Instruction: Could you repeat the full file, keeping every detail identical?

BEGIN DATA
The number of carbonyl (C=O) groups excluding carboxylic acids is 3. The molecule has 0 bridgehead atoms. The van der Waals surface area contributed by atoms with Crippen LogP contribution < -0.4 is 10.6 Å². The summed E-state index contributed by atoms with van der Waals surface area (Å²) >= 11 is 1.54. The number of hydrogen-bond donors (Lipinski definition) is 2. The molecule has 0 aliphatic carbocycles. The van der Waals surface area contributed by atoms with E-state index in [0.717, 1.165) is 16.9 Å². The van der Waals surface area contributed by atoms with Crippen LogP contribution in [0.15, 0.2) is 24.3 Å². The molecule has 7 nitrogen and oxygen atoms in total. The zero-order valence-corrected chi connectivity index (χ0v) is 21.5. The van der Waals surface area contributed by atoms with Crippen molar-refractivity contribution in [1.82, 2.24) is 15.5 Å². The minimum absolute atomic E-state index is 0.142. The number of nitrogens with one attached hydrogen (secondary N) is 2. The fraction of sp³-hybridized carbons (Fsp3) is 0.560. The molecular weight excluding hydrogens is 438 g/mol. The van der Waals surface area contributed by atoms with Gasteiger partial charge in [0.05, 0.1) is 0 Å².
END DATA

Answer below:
The number of carbonyl (C=O) groups excluding carboxylic acids is 3. The molecule has 0 bridgehead atoms. The van der Waals surface area contributed by atoms with Crippen LogP contribution < -0.4 is 10.6 Å². The summed E-state index contributed by atoms with van der Waals surface area (Å²) >= 11 is 1.54. The number of hydrogen-bond donors (Lipinski definition) is 2. The molecule has 0 aliphatic carbocycles. The van der Waals surface area contributed by atoms with E-state index in [0.717, 1.165) is 16.9 Å². The van der Waals surface area contributed by atoms with Crippen LogP contribution in [0.15, 0.2) is 24.3 Å². The molecule has 7 nitrogen and oxygen atoms in total. The zero-order valence-corrected chi connectivity index (χ0v) is 21.5. The van der Waals surface area contributed by atoms with Crippen molar-refractivity contribution in [1.82, 2.24) is 15.5 Å². The minimum absolute atomic E-state index is 0.142. The number of nitrogens with one attached hydrogen (secondary N) is 2. The fraction of sp³-hybridized carbons (Fsp3) is 0.560. The molecular weight excluding hydrogens is 438 g/mol. The van der Waals surface area contributed by atoms with Gasteiger partial charge in [0.05, 0.1) is 0 Å².